Ten days after the highly critical New York Times report on the Church of Scientology's dodgy tax exemption, the Church took out a full-page advertisement in the same newspaper to rebut the charges laid against it. The text of this advertisement can also be found on the Internet at one of the Church's official Web sites:
http://hatewatch.freedommag.org/hatewach/ads/ny/nyissu10/page01.htmBut the Church of Scientology catches itself in a big lie. Its statement says:
"Imagine if you were part of an organization at war for decades with the Internal Revenue Service. Then one day you just happened to be walking by their national headquarters when you decided to walk in the front door, barge into the Commissioner's office, without an appointment, only to have that Commissioner roll out the red carpet, cater to your every whim and give you the tax exemption you demand.But look what David Miscavige said to 10,000 Scientologists at the Los Angeles Sports Arena on 8 October 1993, in a speech to announce the granting of tax exemption to the Church of Scientology:
But that's not all.
This meeting and its particulars are so mysterious, a newspaper reporter decides to file a Freedom of Information Act request and get the Commissioner's appointment book. And when he does, it shows no such meeting!
This then is somehow taken by the reporter as that the meeting must have taken place, since there is no record of it anywhere.
Certainly, if true, this would be a sensational story. And if you were the prestigious New York Times, you would want to confirm the story was true - that the meeting actually took place - before printing such. Of course you would verify this with the concerned parities [sic].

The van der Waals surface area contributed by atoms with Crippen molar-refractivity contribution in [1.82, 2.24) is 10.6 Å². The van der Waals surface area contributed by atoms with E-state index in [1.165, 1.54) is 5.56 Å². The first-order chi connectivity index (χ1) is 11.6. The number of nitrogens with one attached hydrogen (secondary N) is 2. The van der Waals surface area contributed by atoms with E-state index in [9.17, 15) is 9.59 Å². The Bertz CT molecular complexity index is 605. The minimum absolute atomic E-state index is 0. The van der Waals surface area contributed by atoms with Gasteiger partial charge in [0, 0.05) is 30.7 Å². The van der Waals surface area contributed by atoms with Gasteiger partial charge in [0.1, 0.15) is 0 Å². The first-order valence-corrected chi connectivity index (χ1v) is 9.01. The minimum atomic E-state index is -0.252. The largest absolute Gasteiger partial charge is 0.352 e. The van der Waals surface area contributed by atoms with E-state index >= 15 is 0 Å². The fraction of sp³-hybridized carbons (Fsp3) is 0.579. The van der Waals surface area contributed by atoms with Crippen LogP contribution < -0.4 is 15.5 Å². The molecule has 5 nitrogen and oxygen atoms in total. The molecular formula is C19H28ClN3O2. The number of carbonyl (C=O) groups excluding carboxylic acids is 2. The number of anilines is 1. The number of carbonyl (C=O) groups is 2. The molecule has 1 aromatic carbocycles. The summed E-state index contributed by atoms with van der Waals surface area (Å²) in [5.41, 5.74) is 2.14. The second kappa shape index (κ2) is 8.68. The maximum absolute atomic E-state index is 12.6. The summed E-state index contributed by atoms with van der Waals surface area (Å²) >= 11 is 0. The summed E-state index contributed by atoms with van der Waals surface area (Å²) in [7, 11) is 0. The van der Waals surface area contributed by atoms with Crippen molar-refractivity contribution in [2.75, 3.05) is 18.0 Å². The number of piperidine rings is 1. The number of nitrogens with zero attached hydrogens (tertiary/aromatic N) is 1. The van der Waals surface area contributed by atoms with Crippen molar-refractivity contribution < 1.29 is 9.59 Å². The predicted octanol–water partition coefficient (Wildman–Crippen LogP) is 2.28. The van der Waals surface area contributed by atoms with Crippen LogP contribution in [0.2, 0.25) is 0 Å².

Well, The New York Times did print the story - last week, about the Church of Scientology's recognition as tax exempt - three years ago.
The only problem: the story is untrue. No such impromptu, unscheduled meeting ever did take place."
"In October of 1991, while this war was raging at its apex, Marty Rathbun and I were in Washington DC. to attend one of these court hearings I mentioned. It was to be the next day. We had just finished a lunch meeting and our next appointment wasn't for a couple of hours. In other words - we had some spare time on our hands. That's not something we're accustomed to, so - we thought at last we could create a bit of mischief. We told the lawyers we'd see them in an hour or so and that we would be down at the IRS building. Of course they had a good chuckle as we left the room. Off we proceeded to 1111 Constitution Avenue - which if you didn't know is the address of the national headquarters of the IRS. We presented ourselves to security at the front door, signed the visitors log and informed them we were there to see Fred. They asked - Fred who? We answered, Fred Goldberg of course, the Commissioner of the IRS. "Is he expecting you?" they asked. "No", was our response. "but if you phone him on the intercom and tell him we are from the Church of Scientology, I am sure he'd love to see us." Have you ever wondered whether we were really impinging, when we have spoken of the IRS at previous events? Well - if so - shame on you.So who is lying? David Miscavige or the Church of Scientology's press officers?
We did meet with the commissioner, and, as the saying goes - the rest is history."
(See also Scientology Denies an Account of an Impromptu IRS Meeting.)
Last updated 17 April 1997
by Chris Owen (email@example.com)